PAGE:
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Design A to Z – Ellipsis…

The elusive ellipsis is a secretive little punctuation mark. It is used every day in newspapers, magazines, emails and even text messages, yet many of us don’t have any idea what one is and how it should be used correctly!

An ellipsis is a series of dots often referred to as dot, dot, dot. The name ellipsis is an ancient Greek term meaning an omission or falling short. It is an extremely useful little mark when used with restraint and within the correct context.

An ellipsis can be used to indicate an intentional omission of a word within a sentence, a pause in speech, an unfinished thought, or at the end of a sentence to show a trailing off into silence or thought.

The most commonly used form of an ellipsis is a row of three dots ( … ). Although many fonts include an ellipsis character or glyph, some typographers and designers prefer to create their own. Some prefer three dots with no spaces in between, with a space before and after the ellipsis. Others prefer a small space between each of the dots.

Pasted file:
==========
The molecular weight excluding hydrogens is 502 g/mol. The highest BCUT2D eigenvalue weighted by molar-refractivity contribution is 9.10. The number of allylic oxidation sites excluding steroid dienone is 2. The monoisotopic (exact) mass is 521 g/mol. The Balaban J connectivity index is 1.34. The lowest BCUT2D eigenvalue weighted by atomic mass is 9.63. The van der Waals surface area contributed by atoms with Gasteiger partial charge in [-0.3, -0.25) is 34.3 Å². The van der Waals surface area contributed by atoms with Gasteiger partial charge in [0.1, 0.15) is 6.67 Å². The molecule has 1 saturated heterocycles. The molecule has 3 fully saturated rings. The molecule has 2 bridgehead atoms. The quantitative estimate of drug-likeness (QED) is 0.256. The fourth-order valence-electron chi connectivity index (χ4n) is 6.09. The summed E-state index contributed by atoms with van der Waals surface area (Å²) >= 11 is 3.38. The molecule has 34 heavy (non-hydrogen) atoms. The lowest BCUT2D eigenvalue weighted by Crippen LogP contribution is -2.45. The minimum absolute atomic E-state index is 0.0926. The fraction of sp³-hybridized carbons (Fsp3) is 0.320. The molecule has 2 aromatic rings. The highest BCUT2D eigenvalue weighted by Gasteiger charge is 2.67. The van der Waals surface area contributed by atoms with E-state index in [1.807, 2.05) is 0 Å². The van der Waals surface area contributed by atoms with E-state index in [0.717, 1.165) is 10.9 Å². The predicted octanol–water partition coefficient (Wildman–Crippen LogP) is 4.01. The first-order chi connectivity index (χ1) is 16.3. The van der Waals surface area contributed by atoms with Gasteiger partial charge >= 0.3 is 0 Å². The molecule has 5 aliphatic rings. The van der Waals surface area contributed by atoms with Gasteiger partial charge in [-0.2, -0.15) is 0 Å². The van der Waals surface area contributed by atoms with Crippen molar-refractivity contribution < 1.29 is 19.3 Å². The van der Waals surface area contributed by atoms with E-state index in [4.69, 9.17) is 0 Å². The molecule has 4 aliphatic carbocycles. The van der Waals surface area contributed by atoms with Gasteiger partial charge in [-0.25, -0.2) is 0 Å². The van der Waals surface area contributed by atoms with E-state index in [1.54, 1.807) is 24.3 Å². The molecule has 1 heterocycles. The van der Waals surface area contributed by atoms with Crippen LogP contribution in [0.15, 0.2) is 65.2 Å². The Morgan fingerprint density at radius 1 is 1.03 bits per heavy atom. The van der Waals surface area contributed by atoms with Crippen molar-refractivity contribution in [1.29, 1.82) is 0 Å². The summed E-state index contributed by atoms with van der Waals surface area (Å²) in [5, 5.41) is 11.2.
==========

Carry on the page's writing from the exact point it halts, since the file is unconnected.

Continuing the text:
1. An ellipsis creating using three dots with no space before or between the dots.
2. Here there is a space before the ellipsis but none between the dots.
3. This ellipsis is a character with set spacing, see below for how to create an ellipsis this way.
4. Again here there is a space before the ellipsis character.
5. In this example the ellipsis sits at the end of a sentence and therefore has a full stop at the end.
6. Similar to the example above, the ellipsis finishes the sentence and is accompanied by a question mark.

When an ellipsis sits at the end of a sentence, a full stop is added on as a fourth dot and the space in front of the ellipsis should be removed. The same applies if a sentence is finished with an ellipsis and a question mark or exclamation mark. Although many people use more than three dots to indicate a pause, this is incorrect. An ellipsis should only ever consist of three marks, unless the ellipsis is at the end of a sentence.

To create an ellipsis character or glyph, hold the alt key and a semicolon on a Mac or alt 0133 on a PC. Why not try the different methods for creating an ellipsis and see which you prefer?

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